The Top Five Accessibility Requirements

Document created by TZhang-esristaff Employee on Oct 25, 2017
Version 1Show Document
  • View in full screen mode

1. Text Alternatives

WCAG 2.02017 Section 508
1.1.1501 (Web)(Software)
504.2 (Authoring Tool)
602.3 (Support Docs)

 

All non-text content that is presented to the user has a text alternative that serves the equivalent purpose, with certain exceptions.

This means that non-text content like images should use the alt attribute to provide alternate text to summarize the content of the images for non-sighted users. Decorative images or images that do not convey meanings should use alt="".

Text alternatives are a primary way for making information accessible because they can be rendered through any sensory modality (e.g.,, visual, auditory or tactile) to match the needs of the user.

2. Info and Relationships

Clear Semantics

WCAG 2.02017 Section 508
1.3.1501 (Web)(Software)
504.2 (Authoring Tool)
602.3 (Support Docs)

 

Information, structure, and relationships conveyed through presentation can be programmatically determined or are available in text.

This means that webpages should have good semantic structure. Assistive Technologies (AT) rely on semantic code to drive their behavior. Information architecture is important. Non-sighted users should be able to infer the same information as sighted users without depending on colors, shape, or typography for context.

Bypass Blocks

WCAG 2.02017 Section 508
2.4.1501 (Web)(Software) – Does not apply to non-web software
504.2 (Authoring Tool)
602.3 (Support Docs) – Does not apply to non-web docs

 

A mechanism is available to bypass blocks of content that are repeated on multiple Web pages.

This means that pages should have mechanisms like Skip-Navigation and WAI ARIA landmark roles for users to jump to the main content or a particular content area.

Labels or Instructions

WCAG 2.02017 Section 508
3.3.2501 (Web)(Software)
504.2 (Authoring Tool)
602.3 (Support Docs)

 

Labels or instructions are provided when content requires user input.

This means that labels should be associated with form inputs so that users know what input data is expected.

3. Keyboard

Keyboard Operable

WCAG 2.02017 Section 508
2.1.1501 (Web)(Software)
504.2 (Authoring Tool)
602.3 (Support Docs)

 

All functionality of the content is operable through a keyboard interface without requiring specific timings for individual keystrokes, except where the underlying function requires input that depends on the path of the user's movement and not just the endpoints.

This means that keyboard users should be able to use all page functionalities using keyboard only. They should be able to tab through links/forms or navigate the page by screen readers with keyboard.

Focus Order

WCAG 2.02017 Section 508
2.4.3501 (Web)(Software)
504.2 (Authoring Tool)
602.3 (Support Docs)

 

If a Web page can be navigated sequentially and the navigation sequences affect meaning or operation, focusable components receive focus in an order that preserves meaning and operability.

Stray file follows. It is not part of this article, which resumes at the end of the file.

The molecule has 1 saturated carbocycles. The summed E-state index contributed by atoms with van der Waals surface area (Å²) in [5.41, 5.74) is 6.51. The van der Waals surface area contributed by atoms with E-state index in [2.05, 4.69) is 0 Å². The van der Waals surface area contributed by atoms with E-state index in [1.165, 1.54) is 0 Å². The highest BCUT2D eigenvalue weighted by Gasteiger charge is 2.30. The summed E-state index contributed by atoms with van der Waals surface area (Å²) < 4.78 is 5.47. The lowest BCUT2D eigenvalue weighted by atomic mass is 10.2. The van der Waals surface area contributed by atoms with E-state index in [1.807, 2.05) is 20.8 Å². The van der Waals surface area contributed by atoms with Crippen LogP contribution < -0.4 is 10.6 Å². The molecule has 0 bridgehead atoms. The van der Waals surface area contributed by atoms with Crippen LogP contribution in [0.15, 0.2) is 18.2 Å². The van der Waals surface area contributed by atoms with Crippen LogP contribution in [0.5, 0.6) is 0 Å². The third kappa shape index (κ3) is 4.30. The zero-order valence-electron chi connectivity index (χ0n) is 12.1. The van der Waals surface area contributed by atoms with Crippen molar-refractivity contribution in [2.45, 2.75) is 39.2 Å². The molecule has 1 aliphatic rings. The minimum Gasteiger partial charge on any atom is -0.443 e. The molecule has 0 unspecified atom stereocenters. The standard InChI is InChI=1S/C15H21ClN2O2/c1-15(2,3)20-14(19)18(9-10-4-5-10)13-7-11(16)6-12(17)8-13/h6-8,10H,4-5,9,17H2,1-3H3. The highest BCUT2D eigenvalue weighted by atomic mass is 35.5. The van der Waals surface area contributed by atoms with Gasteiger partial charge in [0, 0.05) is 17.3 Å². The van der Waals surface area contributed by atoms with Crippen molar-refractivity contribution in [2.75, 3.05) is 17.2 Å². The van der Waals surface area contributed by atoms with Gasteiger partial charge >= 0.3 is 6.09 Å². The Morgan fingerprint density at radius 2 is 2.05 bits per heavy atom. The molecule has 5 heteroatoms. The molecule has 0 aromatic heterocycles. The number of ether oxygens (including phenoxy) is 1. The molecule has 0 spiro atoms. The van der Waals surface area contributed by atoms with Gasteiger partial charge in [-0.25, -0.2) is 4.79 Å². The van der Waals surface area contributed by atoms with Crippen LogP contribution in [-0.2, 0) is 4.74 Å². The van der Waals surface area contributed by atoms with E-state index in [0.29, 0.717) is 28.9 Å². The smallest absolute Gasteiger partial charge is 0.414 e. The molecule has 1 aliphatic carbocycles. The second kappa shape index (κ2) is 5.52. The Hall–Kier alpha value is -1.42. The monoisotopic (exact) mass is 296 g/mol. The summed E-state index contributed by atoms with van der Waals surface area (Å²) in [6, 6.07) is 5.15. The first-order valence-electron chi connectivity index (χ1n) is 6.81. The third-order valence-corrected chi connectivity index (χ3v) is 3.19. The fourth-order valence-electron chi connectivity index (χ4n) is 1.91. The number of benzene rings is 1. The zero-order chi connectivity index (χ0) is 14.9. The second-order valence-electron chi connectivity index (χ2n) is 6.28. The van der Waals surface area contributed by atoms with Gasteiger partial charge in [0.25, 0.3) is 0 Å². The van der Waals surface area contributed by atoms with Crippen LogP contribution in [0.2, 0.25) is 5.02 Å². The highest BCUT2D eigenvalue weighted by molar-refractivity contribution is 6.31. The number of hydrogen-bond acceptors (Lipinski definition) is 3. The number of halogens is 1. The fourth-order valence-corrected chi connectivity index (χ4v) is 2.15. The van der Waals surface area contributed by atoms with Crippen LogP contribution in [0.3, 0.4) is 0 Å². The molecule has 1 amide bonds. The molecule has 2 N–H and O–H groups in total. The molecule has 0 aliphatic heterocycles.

This means that interactive elements on a page like forms, links, buttons, etc. should be in logical and sequential order.

Focus Visible

WCAG 2.02017 Section 508
2.4.7501 (Web)(Software)
504.2 (Authoring Tool)
602.3 (Support Docs)

 

Any keyboard operable user interface has a mode of operation where the keyboard focus indicator is visible.

This means that users should be able to see which element of a webpage has keyboard focus.

No Keyboard Trap

WCAG 2.02017 Section 508
2.1.2501 (Web)(Software)
504.2 (Authoring Tool)
602.3 (Support Docs)

 

If keyboard focus can be moved to a component of the page using a keyboard interface, then focus can be moved away from that component using only a keyboard interface, and, if it requires more than unmodified arrow or tab keys or other standard exit methods, the user is advised of the method for moving focus away.

 

This means that content does not "trap" keyboard focus within subsections of content on a Web page. Users should be able to exit modals, dialog windows, off-canvas navigation, and panels via keyboard navigation (e.g., cancel buttons or "x" close links.)

4. Color

Use of Color

WCAG 2.02017 Section 508
1.4.1501 (Web)(Software)
504.2 (Authoring Tool)
602.3 (Support Docs)

 

Color is not used as the only visual means of conveying information, indicating an action, prompting a response, or distinguishing a visual element.

This means that color cannot be the sole means of inferring meaning from content. Providing the information conveyed with color through another visual means ensures users who cannot see color can still perceive the information.

Minimum Contrast

WCAG 2.02017 Section 508
1.4.3501 (Web)(Software)
504.2 (Authoring Tool)
602.3 (Support Docs)

 

The visual presentation of text and images of text has a contrast ratio of at least 4.5:1, except for the following: 1) large text, 2) incidental text, or 3) logotype.

This means that pages should provide enough contrast between text and its background so that it can be read by people with moderately low vision.

5. Language

WCAG 2.02017 Section 508
3.1.1501 (Web)(Software)
504.2 (Authoring Tool)
602.3 (Support Docs)

 

The default human language of each Web page can be programmatically determined.

This means that every webpage should have a language assigned. Setting a language is important because the way that screen readers pronounce words depends on the HTML language assigned to the webpage.

1 person found this helpful

Attachments

    Outcomes